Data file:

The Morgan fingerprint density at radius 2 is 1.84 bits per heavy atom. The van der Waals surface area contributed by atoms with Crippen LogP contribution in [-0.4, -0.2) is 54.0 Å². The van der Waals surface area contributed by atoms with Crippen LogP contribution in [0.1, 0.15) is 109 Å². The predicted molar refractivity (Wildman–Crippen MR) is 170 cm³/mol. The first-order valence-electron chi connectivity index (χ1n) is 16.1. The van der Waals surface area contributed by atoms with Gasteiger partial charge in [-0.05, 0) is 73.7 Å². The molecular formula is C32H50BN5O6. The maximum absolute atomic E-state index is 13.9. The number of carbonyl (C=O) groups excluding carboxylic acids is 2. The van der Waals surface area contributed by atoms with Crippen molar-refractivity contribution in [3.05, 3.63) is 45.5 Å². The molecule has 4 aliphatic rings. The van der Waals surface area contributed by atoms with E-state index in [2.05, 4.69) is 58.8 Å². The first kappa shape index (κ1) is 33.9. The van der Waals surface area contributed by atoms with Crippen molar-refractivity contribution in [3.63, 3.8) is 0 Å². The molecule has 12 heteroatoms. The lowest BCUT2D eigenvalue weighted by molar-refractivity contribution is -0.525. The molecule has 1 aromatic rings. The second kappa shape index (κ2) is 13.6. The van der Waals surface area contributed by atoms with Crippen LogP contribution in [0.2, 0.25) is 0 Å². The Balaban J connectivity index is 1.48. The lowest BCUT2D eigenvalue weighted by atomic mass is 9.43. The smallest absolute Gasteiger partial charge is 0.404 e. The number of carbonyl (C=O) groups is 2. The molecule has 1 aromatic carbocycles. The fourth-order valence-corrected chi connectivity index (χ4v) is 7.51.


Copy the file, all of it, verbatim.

The Morgan fingerprint density at radius 2 is 1.84 bits per heavy atom. The van der Waals surface area contributed by atoms with Crippen LogP contribution in [-0.4, -0.2) is 54.0 Å². The van der Waals surface area contributed by atoms with Crippen LogP contribution in [0.1, 0.15) is 109 Å². The predicted molar refractivity (Wildman–Crippen MR) is 170 cm³/mol. The first-order valence-electron chi connectivity index (χ1n) is 16.1. The van der Waals surface area contributed by atoms with Gasteiger partial charge in [-0.05, 0) is 73.7 Å². The molecular formula is C32H50BN5O6. The maximum absolute atomic E-state index is 13.9. The number of carbonyl (C=O) groups excluding carboxylic acids is 2. The van der Waals surface area contributed by atoms with Crippen molar-refractivity contribution in [3.05, 3.63) is 45.5 Å². The molecule has 4 aliphatic rings. The van der Waals surface area contributed by atoms with E-state index in [2.05, 4.69) is 58.8 Å². The first kappa shape index (κ1) is 33.9. The van der Waals surface area contributed by atoms with Crippen molar-refractivity contribution in [3.63, 3.8) is 0 Å². The molecule has 12 heteroatoms. The lowest BCUT2D eigenvalue weighted by molar-refractivity contribution is -0.525. The molecule has 1 aromatic rings. The second kappa shape index (κ2) is 13.6. The van der Waals surface area contributed by atoms with Crippen LogP contribution in [0.2, 0.25) is 0 Å². The Balaban J connectivity index is 1.48. The lowest BCUT2D eigenvalue weighted by atomic mass is 9.43. The smallest absolute Gasteiger partial charge is 0.404 e. The number of carbonyl (C=O) groups is 2. The molecule has 1 aromatic carbocycles. The fourth-order valence-corrected chi connectivity index (χ4v) is 7.51.